A study has found that patients with Multiple Sclerosis (MS) who smoke, risk increase in brain tissue shrinkage, followed by severity of the disease.
In the study, conducted by Robert Zivadinov, M.D., Ph.D., UB professor of neurology, director of the Buffalo Neuroimaging Analysis Centre (BNAC), the results were based on Magnetic Resonance Images (MRIs) of the participants.
The researchers at the University at Buffalo examined 368 MS patients ranged in age from 35-55 years, and had been living with MS for an average of 13 years, of which some were smokers and some were non-smokers.
"Interactions between cigarette smoking and genetic and immunologic factors may point to mechanisms in disease pathogenesis. No previous studies have investigated differences in MRI characteristics between MS cigarette smokers and MS non-smokers," he said.
In the study, patients from the three most common forms of MS were included.
253 patients had relapsing-remitting MS, acute attacks with full or partial recovery; 9 had primary-progressive MS, steady worsening from onset; and 90 had secondary-progressive MS, characterized by occasional attacks and unremitting progression.
Another 16 participants had experienced MS for the first time.
In the study group, 128 had smoking history, of which 96 were active smokers who prior to the study start had smoked more than 10 cigarettes-per-day in the three months.
32 were former smokers who had sometime in the past smoked cumulatively for at least 6 months. The remaining 240 participants were not exposed to active smoking.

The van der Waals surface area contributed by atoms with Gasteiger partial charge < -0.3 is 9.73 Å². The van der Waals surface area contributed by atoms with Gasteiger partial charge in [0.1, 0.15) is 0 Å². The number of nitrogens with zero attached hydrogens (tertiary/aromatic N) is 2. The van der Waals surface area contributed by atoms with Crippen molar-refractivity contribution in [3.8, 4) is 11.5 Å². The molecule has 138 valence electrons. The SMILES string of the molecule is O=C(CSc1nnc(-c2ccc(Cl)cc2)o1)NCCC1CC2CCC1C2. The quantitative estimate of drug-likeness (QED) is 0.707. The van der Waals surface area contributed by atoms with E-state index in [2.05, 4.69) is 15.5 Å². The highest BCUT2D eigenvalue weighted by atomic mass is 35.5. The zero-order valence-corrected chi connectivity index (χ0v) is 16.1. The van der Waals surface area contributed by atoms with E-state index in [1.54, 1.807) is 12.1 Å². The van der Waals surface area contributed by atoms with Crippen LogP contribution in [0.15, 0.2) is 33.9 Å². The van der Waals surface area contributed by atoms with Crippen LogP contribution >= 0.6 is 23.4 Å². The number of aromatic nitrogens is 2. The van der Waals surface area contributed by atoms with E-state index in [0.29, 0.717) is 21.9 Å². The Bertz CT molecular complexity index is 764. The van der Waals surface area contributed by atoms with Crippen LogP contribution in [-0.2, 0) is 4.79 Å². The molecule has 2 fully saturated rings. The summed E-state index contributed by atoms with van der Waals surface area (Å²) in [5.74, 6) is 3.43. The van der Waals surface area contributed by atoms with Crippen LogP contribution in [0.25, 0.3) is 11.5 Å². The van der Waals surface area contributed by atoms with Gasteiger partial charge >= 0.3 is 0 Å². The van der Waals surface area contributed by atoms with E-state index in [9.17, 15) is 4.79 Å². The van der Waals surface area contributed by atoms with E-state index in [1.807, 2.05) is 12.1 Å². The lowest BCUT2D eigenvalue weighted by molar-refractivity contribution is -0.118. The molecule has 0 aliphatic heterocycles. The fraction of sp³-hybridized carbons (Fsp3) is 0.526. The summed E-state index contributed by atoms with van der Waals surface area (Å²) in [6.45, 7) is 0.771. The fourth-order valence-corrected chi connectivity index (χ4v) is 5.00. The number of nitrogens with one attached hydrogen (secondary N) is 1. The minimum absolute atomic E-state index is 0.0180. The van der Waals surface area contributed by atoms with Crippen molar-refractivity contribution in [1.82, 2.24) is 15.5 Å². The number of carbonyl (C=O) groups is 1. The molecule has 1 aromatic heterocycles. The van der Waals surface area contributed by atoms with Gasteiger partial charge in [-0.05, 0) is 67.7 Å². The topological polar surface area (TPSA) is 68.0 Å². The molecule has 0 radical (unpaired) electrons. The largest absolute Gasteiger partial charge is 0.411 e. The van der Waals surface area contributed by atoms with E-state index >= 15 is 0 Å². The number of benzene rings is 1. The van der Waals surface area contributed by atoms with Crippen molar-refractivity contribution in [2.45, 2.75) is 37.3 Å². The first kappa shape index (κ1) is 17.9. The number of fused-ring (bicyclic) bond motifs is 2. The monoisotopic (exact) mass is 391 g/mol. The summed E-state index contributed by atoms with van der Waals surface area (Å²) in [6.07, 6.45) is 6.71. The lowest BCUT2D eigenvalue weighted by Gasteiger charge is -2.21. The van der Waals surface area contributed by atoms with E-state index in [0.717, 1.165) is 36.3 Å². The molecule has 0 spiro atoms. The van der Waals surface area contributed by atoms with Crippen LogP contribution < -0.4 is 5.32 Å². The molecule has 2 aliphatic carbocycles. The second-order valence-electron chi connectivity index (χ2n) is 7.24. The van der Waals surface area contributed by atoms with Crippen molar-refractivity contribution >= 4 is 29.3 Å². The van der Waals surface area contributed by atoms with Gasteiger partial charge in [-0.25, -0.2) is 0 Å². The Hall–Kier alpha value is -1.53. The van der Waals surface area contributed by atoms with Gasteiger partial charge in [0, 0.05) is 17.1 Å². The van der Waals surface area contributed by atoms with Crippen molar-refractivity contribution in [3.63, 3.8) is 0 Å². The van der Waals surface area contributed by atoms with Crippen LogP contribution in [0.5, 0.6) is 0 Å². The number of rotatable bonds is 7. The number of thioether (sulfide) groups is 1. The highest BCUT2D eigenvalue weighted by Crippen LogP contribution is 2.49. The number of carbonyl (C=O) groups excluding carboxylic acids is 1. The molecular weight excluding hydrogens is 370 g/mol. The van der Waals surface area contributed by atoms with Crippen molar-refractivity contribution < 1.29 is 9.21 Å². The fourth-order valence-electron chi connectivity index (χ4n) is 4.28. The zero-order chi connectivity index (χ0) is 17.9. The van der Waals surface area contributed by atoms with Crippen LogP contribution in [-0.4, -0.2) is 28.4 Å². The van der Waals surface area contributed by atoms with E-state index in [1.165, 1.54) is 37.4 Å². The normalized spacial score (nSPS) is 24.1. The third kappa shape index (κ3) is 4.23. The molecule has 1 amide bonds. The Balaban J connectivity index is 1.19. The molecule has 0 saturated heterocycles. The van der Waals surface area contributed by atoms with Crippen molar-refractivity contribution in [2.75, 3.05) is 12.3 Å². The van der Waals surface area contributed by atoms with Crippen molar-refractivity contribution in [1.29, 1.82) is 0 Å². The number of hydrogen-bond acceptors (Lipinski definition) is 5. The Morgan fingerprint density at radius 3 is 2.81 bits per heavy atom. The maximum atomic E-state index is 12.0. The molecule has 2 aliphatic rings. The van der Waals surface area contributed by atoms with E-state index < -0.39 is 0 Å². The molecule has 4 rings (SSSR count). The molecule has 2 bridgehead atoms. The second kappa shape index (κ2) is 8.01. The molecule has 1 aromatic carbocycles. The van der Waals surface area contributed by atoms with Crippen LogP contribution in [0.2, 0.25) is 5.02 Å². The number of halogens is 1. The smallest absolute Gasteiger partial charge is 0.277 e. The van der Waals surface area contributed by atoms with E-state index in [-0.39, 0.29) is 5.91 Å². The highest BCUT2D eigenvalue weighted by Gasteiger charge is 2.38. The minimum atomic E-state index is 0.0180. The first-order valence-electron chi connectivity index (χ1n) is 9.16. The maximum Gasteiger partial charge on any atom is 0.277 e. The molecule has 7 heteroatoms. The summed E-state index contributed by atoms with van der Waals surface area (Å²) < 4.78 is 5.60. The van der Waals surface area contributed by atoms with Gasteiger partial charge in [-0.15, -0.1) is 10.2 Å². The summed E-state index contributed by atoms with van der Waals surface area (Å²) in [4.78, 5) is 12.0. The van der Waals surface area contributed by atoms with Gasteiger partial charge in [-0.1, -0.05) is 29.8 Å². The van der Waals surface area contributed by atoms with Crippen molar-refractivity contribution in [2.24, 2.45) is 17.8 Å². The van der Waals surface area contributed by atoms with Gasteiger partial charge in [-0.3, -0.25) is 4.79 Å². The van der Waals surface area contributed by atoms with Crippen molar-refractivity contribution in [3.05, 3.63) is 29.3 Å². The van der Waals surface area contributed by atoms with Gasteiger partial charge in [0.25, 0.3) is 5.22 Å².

The average smoking duration was 17.6 years, and 17 was the average number of cigarettes smoked per day.
No significant differences were there between smokers and non-smokers on the basis of age, disease duration, disease course and total lifetime use of disease-modifying drugs.
The analysis made after comparing MRIs from smokers and non-smokers showed that the smokers had significantly higher disability scores and lower brain volume than the non-smokers.
Also a significant relationship between a higher number of packs-per-day smoked and lower volume of the neocortex, the portion of the cerebral cortex that serves as the center of higher mental functions for humans, was found.
"Smoking appears to influence the severity of MS and to accelerate brain atrophy and the disruption of the blood-brain barrier in MS patients," said Zivadinov.
"MS patients should be counselled to stop smoking, or at least to cut down so they can preserve as much brain function as possible,"he said.